Eldorado Resorts agreed to buy Caesars Entertainment for about $8.5 billion in cash and stock, as a means to take on competition from larger companies such as Las Vegas Sands and Wynn Resorts.
Eldorado will acquire all of the outstanding shares of Caesars for a total value of $12.75 per share, consisting of $8.40 per share in cash consideration and 0.0899 shares of Eldorado common stock for each Caesars share of common stock based on Eldorado’s 30-calendar day volume weighted average price per share as of May 23.
This reflects total consideration of approximately $17.3 billion, comprised of $7.2 billion in cash and approximately 77 million Eldorado common shares and the assumption of Caesars outstanding net debt (excluding face value of the existing convertible note).
The proposed transaction announced on Monday will combine approximately 60 domestic-resorts and gaming facilities across 16 states. It is also planned to merge some large online casinos for a single client base.
“Eldorado’s combination with Caesars will create the largest owner and operator of U.S. gaming assets and is a strategically, financially and operationally compelling opportunity that brings immediate and long-term value to stakeholders of both companies,” said Tom Reeg, CEO of Eldorado.
The company’s board of directors will consist of 11 members, six of whom will come from Eldorado and five from Caesars.
The acquisition comes more than three months after Caesars agreed to give billionaire investor Carl Icahn three board seats to his representatives and a say on the selection of its next chief executive officer. Icahn, who has been pressing for a sale of Caesars, held a 14.75% stake in the company as of March 31, according to data from Refinitiv Eikon.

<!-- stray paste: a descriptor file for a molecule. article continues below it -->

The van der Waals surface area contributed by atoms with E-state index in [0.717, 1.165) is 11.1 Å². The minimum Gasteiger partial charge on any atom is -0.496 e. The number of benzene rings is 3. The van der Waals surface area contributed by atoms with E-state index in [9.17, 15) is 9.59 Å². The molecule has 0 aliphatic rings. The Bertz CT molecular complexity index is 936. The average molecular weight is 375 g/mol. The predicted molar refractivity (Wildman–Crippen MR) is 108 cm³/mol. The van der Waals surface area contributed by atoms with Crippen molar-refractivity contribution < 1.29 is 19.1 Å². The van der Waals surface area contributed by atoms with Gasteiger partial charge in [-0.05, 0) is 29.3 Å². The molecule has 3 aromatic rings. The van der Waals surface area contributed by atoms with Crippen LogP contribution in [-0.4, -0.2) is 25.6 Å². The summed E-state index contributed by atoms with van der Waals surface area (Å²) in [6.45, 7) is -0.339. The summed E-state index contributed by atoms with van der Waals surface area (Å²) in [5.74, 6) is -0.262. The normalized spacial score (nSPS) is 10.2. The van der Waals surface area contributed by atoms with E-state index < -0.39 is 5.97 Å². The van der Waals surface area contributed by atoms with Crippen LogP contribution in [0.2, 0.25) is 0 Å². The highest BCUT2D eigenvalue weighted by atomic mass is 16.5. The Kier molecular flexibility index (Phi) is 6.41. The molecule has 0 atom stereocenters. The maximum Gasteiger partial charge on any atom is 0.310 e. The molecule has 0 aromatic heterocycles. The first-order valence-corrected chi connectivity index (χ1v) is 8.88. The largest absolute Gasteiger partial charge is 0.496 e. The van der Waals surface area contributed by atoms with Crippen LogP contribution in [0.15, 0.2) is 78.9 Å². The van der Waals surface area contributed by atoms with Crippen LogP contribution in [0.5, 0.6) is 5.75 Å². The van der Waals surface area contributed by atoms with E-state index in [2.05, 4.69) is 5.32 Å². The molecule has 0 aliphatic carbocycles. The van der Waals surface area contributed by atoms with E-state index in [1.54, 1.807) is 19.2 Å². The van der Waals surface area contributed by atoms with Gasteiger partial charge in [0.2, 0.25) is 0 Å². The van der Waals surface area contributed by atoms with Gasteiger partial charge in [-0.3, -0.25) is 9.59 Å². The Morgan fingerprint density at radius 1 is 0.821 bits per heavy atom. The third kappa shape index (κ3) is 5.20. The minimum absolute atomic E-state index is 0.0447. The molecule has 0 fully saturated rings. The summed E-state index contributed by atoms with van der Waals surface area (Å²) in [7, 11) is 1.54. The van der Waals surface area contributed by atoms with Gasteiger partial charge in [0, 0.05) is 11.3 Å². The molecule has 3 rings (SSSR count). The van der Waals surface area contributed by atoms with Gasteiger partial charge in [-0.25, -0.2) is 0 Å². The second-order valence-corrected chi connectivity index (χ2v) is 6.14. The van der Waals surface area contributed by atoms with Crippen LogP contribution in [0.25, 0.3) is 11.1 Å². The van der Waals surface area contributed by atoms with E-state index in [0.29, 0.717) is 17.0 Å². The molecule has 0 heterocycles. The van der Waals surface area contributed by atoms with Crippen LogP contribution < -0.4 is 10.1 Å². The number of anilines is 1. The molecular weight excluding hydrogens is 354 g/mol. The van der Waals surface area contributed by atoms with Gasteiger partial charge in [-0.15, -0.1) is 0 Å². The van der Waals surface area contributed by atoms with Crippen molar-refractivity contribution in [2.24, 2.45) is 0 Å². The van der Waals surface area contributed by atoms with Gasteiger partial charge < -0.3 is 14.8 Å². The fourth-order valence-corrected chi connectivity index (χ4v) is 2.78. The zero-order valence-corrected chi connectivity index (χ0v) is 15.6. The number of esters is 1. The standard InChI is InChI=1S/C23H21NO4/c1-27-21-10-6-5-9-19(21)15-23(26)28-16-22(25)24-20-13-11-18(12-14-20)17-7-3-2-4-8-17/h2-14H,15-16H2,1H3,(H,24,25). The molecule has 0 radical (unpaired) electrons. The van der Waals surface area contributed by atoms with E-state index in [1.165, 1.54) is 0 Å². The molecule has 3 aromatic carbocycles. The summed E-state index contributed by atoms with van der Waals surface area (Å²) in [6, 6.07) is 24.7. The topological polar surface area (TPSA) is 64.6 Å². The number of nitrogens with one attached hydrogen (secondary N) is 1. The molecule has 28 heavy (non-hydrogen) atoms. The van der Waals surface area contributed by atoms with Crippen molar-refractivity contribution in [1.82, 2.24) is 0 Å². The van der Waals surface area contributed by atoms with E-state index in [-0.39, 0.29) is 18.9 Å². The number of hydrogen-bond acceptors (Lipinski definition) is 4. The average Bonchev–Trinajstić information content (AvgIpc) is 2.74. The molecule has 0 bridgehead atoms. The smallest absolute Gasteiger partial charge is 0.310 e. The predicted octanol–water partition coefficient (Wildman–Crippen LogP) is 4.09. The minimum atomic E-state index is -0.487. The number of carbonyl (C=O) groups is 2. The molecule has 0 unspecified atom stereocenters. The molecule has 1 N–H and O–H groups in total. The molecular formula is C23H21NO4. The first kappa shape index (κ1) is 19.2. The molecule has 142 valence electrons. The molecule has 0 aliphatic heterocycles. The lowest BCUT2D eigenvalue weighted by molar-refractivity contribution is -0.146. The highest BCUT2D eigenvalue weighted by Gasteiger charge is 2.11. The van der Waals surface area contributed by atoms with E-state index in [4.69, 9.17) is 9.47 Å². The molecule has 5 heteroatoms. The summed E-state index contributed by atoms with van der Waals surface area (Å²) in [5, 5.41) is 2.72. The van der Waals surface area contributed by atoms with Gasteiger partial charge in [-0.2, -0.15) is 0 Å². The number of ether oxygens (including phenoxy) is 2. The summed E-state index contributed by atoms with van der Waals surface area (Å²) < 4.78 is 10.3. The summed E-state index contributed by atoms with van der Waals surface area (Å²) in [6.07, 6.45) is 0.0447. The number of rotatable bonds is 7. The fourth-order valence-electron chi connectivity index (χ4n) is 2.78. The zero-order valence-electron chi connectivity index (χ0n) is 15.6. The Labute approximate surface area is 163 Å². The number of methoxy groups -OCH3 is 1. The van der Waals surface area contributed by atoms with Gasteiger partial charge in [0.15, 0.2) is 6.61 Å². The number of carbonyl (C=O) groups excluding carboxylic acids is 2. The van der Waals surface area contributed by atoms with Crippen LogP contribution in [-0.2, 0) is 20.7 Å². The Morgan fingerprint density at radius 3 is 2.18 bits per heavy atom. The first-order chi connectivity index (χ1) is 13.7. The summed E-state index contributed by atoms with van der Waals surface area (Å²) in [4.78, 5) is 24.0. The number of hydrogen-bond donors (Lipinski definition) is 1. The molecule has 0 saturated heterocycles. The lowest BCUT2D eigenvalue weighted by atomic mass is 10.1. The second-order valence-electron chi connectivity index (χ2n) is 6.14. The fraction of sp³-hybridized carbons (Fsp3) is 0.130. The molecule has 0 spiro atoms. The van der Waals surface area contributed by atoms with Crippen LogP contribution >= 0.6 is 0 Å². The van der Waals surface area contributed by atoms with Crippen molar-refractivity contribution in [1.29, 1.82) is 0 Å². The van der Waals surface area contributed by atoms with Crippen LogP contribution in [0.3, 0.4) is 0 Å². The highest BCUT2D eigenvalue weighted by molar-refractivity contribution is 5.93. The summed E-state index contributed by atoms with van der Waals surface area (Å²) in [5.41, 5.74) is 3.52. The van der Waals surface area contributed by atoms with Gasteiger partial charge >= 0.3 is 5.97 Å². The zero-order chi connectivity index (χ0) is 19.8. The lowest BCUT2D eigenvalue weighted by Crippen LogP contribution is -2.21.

Eldorado’s offer of $13.01 per share represents a premium of about 30% to Caesars closing price on Friday. The deal price represents a premium of 51% over Caesars trading price on the day before Icahn’s representatives joined the Caesars board on March 1.
Shares of Caesars were up about 15% before the opening bell, while Eldorado was down about 5%.
Caesars, which emerged from bankruptcy in 2017, operates casinos with the Harrah’s and Horseshoe brands. The company owns and operates 34 properties in nine U.S. states and three continents, and its long-term debt stood at $8.79 billion as of March 31.
Eldorado has a market value of about $4 billion. It had a long-term debt of about $3.06 billion at the end of March. The company owns and operates 26 properties in 12 U.S. states.
In a parallel deal, the combined company will sell some of its real estate to VICI Properties to generate $3.2 billion of proceeds to help pay down debt.
Upon completion of the transaction the combined company will retain the Caesars name. The new company will continue to trade on the Nasdaq Global Select Market.
Eldorado and Caesars shareholders will hold about 51% and 49% of the combined company’s outstanding shares following the close of the deal in the first half of 2020.